‘Smart House’ Monitoring Systems Could be Marketed by Next Year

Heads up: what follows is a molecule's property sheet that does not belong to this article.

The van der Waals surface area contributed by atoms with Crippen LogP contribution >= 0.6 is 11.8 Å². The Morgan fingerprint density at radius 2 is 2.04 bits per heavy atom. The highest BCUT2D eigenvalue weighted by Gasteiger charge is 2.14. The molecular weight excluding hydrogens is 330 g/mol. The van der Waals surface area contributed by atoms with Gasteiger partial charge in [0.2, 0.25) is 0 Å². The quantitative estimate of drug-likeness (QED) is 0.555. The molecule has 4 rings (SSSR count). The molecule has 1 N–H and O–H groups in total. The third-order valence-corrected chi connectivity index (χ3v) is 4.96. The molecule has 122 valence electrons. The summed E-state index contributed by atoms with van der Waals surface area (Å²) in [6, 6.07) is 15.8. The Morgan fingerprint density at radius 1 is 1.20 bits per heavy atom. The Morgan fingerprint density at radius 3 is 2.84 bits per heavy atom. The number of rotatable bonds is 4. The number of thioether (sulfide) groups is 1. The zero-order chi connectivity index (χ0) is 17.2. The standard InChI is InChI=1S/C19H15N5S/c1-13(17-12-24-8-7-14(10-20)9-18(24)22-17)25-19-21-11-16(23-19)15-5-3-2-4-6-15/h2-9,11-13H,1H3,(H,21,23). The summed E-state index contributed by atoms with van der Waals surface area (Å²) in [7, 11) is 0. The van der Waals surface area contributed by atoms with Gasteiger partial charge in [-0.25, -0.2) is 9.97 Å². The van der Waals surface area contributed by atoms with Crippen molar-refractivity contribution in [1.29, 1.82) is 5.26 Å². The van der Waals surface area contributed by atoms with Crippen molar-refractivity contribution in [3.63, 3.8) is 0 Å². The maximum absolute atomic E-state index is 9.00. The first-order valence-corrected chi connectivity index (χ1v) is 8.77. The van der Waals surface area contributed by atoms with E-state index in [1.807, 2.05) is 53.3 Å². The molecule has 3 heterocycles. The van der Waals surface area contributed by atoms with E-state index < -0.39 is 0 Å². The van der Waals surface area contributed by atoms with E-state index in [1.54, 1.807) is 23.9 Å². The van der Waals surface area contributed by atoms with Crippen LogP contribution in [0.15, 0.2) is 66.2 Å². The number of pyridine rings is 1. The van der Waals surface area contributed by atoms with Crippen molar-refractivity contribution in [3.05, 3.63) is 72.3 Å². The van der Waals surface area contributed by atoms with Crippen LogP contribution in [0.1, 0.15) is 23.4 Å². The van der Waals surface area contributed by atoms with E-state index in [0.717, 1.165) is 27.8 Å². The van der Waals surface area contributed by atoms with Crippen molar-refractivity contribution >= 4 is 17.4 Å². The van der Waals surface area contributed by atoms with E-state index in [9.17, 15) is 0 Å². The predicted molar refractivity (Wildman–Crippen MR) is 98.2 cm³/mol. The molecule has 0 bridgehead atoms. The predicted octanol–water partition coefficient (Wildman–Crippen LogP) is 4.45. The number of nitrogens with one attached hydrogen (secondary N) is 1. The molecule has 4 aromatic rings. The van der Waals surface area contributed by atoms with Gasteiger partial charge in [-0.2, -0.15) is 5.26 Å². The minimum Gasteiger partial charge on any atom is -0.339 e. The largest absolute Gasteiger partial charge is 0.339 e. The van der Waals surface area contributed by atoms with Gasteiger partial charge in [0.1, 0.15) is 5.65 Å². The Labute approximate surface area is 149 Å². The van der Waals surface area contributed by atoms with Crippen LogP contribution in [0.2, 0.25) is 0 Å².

A "smart house" designed to keep tabs on elderly patients and those with chronic conditions such as Alzheimer's disease or osteoarthritis may be available to the public as early as next year, the AP/Nando Times reports. For more than a year, the Charlottesville, Va.-based Medical Automation Research Center has been working to develop a monitoring system that could be installed easily in almost any house. The center's business partner, Carillion Biomedical Institute, may begin marketing a basic version of the system by 2003. A smart house system would consist of sensors installed in strategic positions throughout the home -- for example, in the refrigerator and kitchen cabinets to monitor food choices or at leg level to monitor how residents are walking. The sensors would transmit the data to a monitoring center, which would analyze the information for any behavioral changes that might indicate a developing problem. The monitoring center could then send health reports back to the smart house resident or to concerned family members. The monitoring system would also be programmed to quickly notify family members if the data suggested that the resident could be in trouble -- for example, if the resident did not get out of bed or stayed in the bathroom too long. A basic system, using motion detectors only, would cost about $300, with users paying additional fees for monitoring and analysis of the data, according to project supervisor Robin Felder. Other types of sensors, such as those to analyze residents' walking gaits, monitor their blood pressure and check whether they are taking their medications, could come later, Felder said (Kahn, AP/Nando Times, 1/27).This is part of the California Healthline Daily Edition, a summary of health policy coverage from major news organizations. Sign up for an email subscription.